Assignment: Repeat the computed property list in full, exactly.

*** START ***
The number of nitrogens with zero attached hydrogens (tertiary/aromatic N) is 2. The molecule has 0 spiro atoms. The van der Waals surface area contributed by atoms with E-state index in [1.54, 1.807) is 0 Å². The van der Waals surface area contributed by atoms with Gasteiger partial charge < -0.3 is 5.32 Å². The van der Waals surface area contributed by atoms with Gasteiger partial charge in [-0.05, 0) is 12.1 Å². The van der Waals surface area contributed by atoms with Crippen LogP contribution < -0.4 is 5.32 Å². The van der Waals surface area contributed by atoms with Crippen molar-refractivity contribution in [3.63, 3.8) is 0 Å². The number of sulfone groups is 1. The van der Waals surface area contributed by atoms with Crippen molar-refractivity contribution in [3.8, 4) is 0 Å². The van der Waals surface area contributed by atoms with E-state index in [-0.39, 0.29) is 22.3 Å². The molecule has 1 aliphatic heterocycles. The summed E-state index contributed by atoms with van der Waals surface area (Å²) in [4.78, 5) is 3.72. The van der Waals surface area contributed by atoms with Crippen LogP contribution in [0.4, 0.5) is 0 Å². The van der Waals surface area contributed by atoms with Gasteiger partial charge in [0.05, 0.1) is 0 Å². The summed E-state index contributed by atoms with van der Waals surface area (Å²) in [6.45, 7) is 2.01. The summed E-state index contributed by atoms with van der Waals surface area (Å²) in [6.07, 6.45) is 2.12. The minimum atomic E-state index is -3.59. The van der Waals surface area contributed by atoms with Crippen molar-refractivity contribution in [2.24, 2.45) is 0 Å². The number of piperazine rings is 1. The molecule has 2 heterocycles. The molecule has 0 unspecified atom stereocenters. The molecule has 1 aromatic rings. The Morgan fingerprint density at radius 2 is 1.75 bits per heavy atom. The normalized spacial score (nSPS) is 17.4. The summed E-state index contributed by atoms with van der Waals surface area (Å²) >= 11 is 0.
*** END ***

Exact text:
The number of nitrogens with zero attached hydrogens (tertiary/aromatic N) is 2. The molecule has 0 spiro atoms. The van der Waals surface area contributed by atoms with E-state index in [1.54, 1.807) is 0 Å². The van der Waals surface area contributed by atoms with Gasteiger partial charge < -0.3 is 5.32 Å². The van der Waals surface area contributed by atoms with Gasteiger partial charge in [-0.05, 0) is 12.1 Å². The van der Waals surface area contributed by atoms with Crippen LogP contribution < -0.4 is 5.32 Å². The van der Waals surface area contributed by atoms with Crippen molar-refractivity contribution in [3.63, 3.8) is 0 Å². The number of sulfone groups is 1. The van der Waals surface area contributed by atoms with Crippen molar-refractivity contribution in [3.8, 4) is 0 Å². The van der Waals surface area contributed by atoms with E-state index in [-0.39, 0.29) is 22.3 Å². The molecule has 1 aliphatic heterocycles. The summed E-state index contributed by atoms with van der Waals surface area (Å²) in [4.78, 5) is 3.72. The van der Waals surface area contributed by atoms with Crippen LogP contribution in [0.4, 0.5) is 0 Å². The van der Waals surface area contributed by atoms with Gasteiger partial charge in [0.05, 0.1) is 0 Å². The summed E-state index contributed by atoms with van der Waals surface area (Å²) in [6.45, 7) is 2.01. The summed E-state index contributed by atoms with van der Waals surface area (Å²) in [6.07, 6.45) is 2.12. The minimum atomic E-state index is -3.59. The van der Waals surface area contributed by atoms with Crippen molar-refractivity contribution in [2.24, 2.45) is 0 Å². The number of piperazine rings is 1. The molecule has 2 heterocycles. The molecule has 0 unspecified atom stereocenters. The molecule has 1 aromatic rings. The Morgan fingerprint density at radius 2 is 1.75 bits per heavy atom. The normalized spacial score (nSPS) is 17.4. The summed E-state index contributed by atoms with van der Waals surface area (Å²) >= 11 is 0.